Two new polls in Georgia find Republican David Perdue running narrowly ahead of Democrat Michelle Nunn in one of the year's most competitive Senate races.
An Atlanta Journal-Constitution poll conducted by Abt SRBI and released Friday gave Perdue a 4-point edge, with his 45 percent to Nunn's 41 percent, while a SurveyUSA poll for WXIA had Perdue up 3 points, 47 percent to 44 percent. Libertarian Amanda Swafford took 6 percent in the AJC poll and 5 percent in SurveyUSA's.
A third recent survey, conducted by online pollster YouGov for CBS and The New York Times, gave Perdue a wider 6-point lead.
Mark Schulman, the chief research officer at Abt SRBI, told the Journal-Constitution that African-American turnout could be crucial in determining the race. The survey finds just 24 percent of those likely to vote are African-Americans, lower than the 28 percent of the electorate they accounted for in the 2010 midterms. Democrats are making a concerted effort to increase voter registration and turnout in the black community.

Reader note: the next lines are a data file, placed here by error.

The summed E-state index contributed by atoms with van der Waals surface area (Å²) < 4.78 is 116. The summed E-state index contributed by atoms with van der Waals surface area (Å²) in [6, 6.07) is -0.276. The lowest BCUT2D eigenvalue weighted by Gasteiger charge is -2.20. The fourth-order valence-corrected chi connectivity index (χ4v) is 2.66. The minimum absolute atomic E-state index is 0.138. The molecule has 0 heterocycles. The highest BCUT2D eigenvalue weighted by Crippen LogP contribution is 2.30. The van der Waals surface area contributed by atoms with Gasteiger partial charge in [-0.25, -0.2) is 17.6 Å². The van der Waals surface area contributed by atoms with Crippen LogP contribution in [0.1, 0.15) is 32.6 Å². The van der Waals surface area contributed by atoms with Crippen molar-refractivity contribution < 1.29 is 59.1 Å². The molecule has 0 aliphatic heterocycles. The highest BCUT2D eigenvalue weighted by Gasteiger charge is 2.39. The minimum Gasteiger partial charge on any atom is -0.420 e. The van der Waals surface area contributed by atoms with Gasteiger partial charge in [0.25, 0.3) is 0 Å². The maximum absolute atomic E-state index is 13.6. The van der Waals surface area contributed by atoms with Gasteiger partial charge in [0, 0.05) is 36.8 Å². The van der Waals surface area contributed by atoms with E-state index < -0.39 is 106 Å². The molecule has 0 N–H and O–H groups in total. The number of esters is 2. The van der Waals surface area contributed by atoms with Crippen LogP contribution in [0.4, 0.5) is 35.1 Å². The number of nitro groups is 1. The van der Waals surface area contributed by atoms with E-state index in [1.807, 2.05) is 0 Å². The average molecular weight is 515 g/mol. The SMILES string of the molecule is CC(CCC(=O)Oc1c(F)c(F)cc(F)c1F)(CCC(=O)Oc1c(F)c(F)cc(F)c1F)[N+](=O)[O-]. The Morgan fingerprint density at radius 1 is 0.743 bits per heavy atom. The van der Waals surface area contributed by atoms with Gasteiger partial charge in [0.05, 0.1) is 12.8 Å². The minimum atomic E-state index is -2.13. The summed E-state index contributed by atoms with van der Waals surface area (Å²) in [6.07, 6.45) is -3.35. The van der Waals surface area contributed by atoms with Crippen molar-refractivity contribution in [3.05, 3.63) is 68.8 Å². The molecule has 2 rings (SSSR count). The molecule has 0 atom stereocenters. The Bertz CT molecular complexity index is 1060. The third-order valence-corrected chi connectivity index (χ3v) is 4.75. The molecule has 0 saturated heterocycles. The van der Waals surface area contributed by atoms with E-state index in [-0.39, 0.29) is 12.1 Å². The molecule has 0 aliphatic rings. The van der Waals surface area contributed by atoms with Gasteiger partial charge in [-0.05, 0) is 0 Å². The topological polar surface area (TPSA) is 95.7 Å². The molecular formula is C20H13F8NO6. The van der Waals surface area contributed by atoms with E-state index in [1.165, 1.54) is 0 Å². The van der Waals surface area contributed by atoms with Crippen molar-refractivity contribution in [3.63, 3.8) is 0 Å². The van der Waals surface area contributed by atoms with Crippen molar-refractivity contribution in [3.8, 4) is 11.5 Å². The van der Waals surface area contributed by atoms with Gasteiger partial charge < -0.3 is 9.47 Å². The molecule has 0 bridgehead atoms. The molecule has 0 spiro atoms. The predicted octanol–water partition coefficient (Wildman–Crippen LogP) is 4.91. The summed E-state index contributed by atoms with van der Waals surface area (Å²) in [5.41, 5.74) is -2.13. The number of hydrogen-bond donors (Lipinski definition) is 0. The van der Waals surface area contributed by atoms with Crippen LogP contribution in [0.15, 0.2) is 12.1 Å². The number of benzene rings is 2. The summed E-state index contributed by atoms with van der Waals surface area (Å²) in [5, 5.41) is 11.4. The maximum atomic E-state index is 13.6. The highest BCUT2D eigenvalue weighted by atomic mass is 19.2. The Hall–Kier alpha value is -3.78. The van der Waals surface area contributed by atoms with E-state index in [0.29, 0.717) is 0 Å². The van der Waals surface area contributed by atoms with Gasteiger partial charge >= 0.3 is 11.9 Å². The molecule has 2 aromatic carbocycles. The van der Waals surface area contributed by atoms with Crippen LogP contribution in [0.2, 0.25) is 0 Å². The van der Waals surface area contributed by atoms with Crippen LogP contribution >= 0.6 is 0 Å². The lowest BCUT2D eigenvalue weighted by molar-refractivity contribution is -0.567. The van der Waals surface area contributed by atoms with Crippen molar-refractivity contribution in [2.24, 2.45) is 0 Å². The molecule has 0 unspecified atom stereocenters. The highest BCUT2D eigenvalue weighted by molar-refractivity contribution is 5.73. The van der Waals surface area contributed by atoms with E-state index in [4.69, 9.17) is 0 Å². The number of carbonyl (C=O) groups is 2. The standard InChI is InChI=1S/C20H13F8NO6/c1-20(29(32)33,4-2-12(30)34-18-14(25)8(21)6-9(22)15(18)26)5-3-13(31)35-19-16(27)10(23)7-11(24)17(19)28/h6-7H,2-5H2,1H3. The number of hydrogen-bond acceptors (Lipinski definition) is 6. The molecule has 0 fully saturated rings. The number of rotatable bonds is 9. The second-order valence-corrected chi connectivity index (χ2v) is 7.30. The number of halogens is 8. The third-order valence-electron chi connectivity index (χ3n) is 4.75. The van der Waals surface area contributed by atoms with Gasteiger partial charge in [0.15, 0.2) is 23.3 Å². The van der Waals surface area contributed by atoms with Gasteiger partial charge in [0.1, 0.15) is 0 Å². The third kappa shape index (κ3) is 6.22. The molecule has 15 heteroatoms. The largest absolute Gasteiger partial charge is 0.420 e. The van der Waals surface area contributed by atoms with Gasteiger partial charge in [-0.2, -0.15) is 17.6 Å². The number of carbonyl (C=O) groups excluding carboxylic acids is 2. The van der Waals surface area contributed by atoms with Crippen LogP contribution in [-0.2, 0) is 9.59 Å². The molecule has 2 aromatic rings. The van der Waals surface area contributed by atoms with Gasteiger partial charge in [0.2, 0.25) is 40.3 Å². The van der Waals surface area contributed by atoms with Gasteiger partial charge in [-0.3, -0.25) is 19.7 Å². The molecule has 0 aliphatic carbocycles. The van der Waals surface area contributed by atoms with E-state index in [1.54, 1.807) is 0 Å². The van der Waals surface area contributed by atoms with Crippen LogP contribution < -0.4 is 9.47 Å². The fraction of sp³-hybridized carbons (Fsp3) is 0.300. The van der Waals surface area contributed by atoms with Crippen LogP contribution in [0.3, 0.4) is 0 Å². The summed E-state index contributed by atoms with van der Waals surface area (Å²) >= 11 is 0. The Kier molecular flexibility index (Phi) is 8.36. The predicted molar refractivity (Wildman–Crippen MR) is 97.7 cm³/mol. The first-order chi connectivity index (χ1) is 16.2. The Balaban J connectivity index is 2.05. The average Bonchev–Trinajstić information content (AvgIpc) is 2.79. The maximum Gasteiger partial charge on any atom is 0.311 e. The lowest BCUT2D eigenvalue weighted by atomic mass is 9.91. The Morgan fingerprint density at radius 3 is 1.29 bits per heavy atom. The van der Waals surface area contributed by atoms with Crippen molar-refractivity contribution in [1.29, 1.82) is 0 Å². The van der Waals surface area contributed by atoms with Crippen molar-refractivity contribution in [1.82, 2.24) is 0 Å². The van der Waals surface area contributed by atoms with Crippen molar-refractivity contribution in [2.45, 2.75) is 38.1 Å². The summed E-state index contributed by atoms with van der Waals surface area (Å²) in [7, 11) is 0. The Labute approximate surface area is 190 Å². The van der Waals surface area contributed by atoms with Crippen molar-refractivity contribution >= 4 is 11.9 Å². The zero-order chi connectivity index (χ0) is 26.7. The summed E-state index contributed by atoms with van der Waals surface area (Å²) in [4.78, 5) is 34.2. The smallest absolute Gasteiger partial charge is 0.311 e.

HuffPost Pollster's Senate model currently has Perdue up about 5 points, 49 percent to 44 percent, with a 67.5 percent chance of winning over Nunn in November.
In the event that no candidate wins a majority of the vote on Election Day, the race will go to a Jan. 6 runoff, which could -- at least theoretically -- determine which party controls the U.S. Senate.
Both polls also looked at Georgia's gubernatorial race, which is essentially deadlocked. The Atlanta Journal-Constitution finds Gov. Nathan Deal (R) with 43 percent to Democrat Jason Carter's 42 percent, while SurveyUSA gives Deal 45 percent to Carter's 44 percent. Deal, who's currently the focus of several ethics investigations, led his rival in early polling last year, but has since seen his edge largely evaporate. HuffPost Pollster's model currently gives him 47 percent to Carter's 45 percent.
The AJC/Abt SRBI poll surveyed 884 likely voters Sept. 8-11, using live calls to both cell phones and landlines, while the SurveyUSA poll reached 558 likely voters Sept. 5-8, using automated phone calls and an online questionnaire.